It was evening in the Tangham market, but the narrow streets were still crowded with shoppers. Naked light bulbs dangled from the vinyl roofs over the stalls, illuminating piles of pressed seaweed and heaps of strawberries. Chung Jey Moon weaved through the market. He stopped carefully at every single shop, at the tiny stalls selling dried squid and the stores stocked with electric appliances. He shook each person's hand, smiled, and chatted a moment. Sometimes he stopped and listened to words of encouragement, or of complaint.
``You must be elected,'' said a spirited vegetable seller. ``But don't forget poor people like us. Don't forget to come back and see us.'' An aide carefully wrote down her name and the location of her stall.
It was late in a long day of campaigning for South Korea's National Assembly. Mr. Chung had risen at 5:30 a.m., breakfasted at 6 with supporters, and then headed to his campaign office for meetings with his staff.
The election was close at hand, and Chung rated his chances as only ``50-50.'' Perhaps, an aide suggested later, he was being a bit too pessimistic. But Chung was not about to stop campaigninghard before the April 26 vote.
Chung Jey Moon is only one of 1,041 candidates vying for office in 224 electoral districts. Another 75 seats in South Korea's legislature will be awarded proportionally to the parties that win more than five seats. Today's election is the first vote since last December, when South Koreans went to the polls in the country's first direct presidential election since 1971.
Chung belongs to the Reunification Democratic Party, Korea's leading opposition group. Pusan is its stronghold, home to party leader and former presidential candidate Kim Young Sam. It has a tradition of tweaking the noses of those in power and of resistance to the Army-dominated regimes that have ruled the country since 1961.
But even the opposition loyalties of Pusan's voters cannot be counted on. Like many Koreans, they have lost enthusiasm since the split within the opposition allowed the ruling party to win a victory in December with less than 37 percent of the vote.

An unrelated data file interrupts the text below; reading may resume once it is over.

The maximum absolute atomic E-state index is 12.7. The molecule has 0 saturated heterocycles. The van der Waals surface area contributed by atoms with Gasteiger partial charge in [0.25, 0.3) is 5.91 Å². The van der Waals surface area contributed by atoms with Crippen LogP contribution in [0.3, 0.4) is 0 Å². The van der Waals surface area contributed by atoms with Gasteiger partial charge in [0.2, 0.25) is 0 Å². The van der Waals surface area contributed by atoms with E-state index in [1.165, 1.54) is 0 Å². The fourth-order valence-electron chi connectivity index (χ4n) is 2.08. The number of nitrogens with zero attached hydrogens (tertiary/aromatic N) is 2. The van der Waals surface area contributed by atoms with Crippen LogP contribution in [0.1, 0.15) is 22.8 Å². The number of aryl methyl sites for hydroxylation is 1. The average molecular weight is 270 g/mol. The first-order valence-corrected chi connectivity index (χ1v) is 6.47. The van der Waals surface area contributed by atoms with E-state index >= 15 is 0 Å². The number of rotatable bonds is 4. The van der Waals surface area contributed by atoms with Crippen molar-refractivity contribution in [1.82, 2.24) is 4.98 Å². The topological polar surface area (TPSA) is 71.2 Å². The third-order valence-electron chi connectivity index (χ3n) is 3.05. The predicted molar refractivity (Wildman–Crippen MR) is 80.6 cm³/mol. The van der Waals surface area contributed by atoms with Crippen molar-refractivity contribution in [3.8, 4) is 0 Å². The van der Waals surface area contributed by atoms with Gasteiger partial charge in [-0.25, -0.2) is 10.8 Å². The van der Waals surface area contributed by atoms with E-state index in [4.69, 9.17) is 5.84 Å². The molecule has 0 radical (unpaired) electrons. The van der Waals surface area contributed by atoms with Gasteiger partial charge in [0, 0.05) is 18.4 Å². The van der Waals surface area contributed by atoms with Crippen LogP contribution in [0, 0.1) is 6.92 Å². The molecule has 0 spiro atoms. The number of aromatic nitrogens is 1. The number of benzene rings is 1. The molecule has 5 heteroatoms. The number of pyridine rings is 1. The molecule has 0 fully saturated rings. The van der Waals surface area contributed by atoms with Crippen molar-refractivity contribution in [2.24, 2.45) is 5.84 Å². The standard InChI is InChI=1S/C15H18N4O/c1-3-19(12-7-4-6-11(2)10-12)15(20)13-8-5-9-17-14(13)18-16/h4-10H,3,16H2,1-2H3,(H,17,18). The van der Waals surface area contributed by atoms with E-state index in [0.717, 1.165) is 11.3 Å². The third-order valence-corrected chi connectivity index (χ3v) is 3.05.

Chung Jey Moon had long been a voice for unity. Now, he said as we rode to his afternoon rally, ``in this election, party counts for less than it used to.''
The appeal of personality works in favor of his main opponent, a pharmacologist named Rhee Shang Hi. Although he is, like Chung, a current assemblyman, Mr. Rhee plays down his ties to the ruling Democratic Justice Party.
Instead he calls himself the candidate of ``Green Life,'' running on a novel platform of environmentalism and local development.
Chung's people charge Rhee's appeal owes more to the expensive vaccinations he is providing for free. ``Would you chose a hepatitis injection or will you support an able, democratic conscience?'' their leaflet asks.
Chung is not without his own advantages. The handsome businessman is the inheritor of a formidable local party machine built by his father, a seven-term assemblyman. The more than 5,000 members are mobilized to distribute brochures and flyers and to persuade their neighbors. Their strength was visible in the crowd at a rally for Chung held that afternoon in a rundown former movie theater, now converted into a roller-skating rink.
For almost three hours, with hardly a rustle, the audience of mostly women listened intently to a string of speakers. Warm-up orators excoriated the ruling party and their candidate as repressive and corrupt, pointing fingers at the arrest of former President Chun Doo Hwan's brother for graft. Even Chung Hae Yong, the candidate's 73-year-old father, got up and delivered a rousing assault on the current government of President Roh Tae Woo and his predecessor, Mr. Chun.
Chung looked slightly uncomfortable with this rhetoric. The former economics professor specialized in foreign affairs in the assembly. He was not elected to his position; his seat was awarded to the party under the system of proportions. His aides complain that he is too much of a gentleman, unwilling to do battle in the rough-and-tumble world of politics.
``Our foreign allies have very high expectations for the Korean people to bring back democracy,'' Chung said to the crowd. ``We must meet that expectation.''
He spoke of preparing for the 21st century. But his biggest round of applause came at the end, when he attacked the government for using Pusan tax money for the development of the capital rather than meeting needs back home.
``It's the first time I've heard him speak,'' said housewife Yun Hae Jun. ``They said he is only the son of a rich man but he sounded very unassuming - he is very earnest and honest.''